I didn’t even know anyone had a camera. I thought only visitors had otherworldly alien technology like cameras. I am not in one of these thousands of communal photos. And that never bothered me much because, well, there was thousands of people, it’s understandable the Camera Crew didn’t get a picture of everyone. But, although not actually in any of them myself, I can completely relate to the pictures, and almost pretend I’m in them – kids on horse wagons going down dirt roads – one of my earliest memories, a mother walking her little kids to The Store for rations exactly like my mother did when the roads were dusty and the trees were only that big, the pictures of the fields and skinny hairy people working in them just like I remember, lines of odd hippy hillbilly traffic at the gate, the noisy soy dairy making tofu, the giant greenhouse vibrating with plant life that I loved, Services where I sat in a meadow trying not to fidget every Sunday morning with hundreds of meditating hippies, the creeks I learned to swim in – these are my precious childhood photos, that the Camera Crew took.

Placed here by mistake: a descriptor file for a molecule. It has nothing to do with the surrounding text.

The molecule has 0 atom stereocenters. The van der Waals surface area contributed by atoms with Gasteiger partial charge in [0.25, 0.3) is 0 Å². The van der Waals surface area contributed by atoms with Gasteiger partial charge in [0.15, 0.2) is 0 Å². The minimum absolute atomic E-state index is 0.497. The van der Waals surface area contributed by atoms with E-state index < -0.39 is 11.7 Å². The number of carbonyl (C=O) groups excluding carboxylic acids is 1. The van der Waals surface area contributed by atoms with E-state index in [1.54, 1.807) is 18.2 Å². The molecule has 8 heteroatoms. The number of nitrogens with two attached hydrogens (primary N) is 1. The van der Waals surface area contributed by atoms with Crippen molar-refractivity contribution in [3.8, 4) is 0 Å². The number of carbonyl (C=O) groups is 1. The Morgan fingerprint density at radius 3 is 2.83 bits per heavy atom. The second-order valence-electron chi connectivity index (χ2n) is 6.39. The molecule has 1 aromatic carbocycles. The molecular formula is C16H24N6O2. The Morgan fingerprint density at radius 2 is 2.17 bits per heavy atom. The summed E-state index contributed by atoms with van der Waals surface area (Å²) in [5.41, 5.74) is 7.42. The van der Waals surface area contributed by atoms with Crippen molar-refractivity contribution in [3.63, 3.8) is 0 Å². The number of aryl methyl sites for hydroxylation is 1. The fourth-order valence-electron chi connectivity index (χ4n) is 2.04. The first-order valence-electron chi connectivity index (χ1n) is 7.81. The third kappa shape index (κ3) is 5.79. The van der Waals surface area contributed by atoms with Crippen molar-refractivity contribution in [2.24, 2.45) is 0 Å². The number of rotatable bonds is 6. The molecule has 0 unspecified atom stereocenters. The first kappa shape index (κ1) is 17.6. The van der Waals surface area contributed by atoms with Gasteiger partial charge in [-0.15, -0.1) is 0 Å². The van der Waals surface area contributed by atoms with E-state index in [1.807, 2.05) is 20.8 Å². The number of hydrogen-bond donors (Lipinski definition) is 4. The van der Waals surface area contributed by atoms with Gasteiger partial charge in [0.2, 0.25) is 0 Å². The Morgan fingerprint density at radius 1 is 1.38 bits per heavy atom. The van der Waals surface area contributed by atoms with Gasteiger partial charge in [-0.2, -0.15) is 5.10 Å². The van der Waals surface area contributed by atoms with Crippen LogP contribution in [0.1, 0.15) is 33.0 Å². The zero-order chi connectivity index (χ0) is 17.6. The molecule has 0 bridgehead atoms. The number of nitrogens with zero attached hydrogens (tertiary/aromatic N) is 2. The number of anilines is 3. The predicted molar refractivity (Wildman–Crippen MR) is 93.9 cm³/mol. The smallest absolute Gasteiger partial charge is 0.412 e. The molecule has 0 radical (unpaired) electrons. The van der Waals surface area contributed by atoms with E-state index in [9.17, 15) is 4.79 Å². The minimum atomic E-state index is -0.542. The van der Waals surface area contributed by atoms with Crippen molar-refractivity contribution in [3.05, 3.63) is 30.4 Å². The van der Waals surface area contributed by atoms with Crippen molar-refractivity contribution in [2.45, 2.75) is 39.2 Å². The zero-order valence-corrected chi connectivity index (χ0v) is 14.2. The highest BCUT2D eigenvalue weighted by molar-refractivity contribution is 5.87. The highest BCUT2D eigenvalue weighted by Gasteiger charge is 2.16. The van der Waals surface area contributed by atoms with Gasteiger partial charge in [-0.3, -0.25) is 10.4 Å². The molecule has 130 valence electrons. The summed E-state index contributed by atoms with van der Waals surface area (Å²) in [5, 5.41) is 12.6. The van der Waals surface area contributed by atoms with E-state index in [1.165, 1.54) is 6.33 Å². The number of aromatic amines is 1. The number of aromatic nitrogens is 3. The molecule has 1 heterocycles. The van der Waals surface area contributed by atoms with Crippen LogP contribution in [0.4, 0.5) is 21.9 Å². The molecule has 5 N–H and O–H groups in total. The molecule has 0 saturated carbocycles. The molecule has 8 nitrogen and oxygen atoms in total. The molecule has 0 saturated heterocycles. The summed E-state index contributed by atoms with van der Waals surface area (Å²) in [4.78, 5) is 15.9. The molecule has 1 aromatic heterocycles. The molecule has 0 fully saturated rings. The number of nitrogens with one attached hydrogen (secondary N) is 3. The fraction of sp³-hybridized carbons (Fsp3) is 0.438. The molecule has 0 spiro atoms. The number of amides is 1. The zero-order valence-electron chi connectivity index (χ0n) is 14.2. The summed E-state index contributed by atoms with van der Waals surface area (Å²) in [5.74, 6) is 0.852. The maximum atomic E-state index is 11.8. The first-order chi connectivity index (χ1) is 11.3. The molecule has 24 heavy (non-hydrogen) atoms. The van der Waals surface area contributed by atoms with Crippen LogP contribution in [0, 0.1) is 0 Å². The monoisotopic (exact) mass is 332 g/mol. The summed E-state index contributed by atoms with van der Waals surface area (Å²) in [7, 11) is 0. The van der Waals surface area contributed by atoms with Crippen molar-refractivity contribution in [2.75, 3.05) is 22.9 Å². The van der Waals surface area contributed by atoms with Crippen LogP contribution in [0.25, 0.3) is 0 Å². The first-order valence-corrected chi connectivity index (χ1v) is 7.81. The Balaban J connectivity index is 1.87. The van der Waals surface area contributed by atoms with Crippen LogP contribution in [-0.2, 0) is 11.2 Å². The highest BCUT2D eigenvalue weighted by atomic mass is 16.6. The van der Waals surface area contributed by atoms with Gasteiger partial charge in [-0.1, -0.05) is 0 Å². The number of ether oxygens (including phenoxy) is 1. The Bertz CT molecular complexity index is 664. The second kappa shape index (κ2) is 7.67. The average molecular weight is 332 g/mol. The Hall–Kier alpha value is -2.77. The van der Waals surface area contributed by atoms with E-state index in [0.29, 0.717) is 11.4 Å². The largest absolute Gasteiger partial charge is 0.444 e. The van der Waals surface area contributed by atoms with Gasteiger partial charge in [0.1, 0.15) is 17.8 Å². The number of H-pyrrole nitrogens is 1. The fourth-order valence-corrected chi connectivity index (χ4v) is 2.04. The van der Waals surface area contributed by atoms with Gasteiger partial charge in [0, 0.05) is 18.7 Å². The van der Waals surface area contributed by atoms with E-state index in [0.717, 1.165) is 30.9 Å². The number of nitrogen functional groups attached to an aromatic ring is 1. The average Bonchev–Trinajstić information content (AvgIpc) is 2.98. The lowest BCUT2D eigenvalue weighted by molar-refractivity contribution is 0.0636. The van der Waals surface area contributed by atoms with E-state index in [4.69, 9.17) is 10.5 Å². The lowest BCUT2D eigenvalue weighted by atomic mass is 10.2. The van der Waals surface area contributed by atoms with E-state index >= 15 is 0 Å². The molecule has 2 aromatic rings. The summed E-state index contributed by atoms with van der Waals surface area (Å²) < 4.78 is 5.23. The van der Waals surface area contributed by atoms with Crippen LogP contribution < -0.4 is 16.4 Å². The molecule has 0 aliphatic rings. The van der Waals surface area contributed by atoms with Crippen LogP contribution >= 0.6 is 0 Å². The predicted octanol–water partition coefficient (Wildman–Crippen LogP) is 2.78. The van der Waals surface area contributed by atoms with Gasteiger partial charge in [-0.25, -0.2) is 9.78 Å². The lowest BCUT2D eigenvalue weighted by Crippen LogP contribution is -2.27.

I don’t know if my birth mother had a camera when she arrived and handed over everything. We only have a handful of photos from the communal days that my grandparents and a few visitors took.

My mother wasn’t on the camera crew, she woke us up at 5 in the morning to drag us to The Woodshop to make breakfast for the Building Crew, up to The Gate for long gate duty hours, into the hot fields for farming, over to households infested with lice for nitpicking, to the hot bakery for bread baking, washing households of shitty diapers, stuff like that, no sweet leisurely job like taking photos.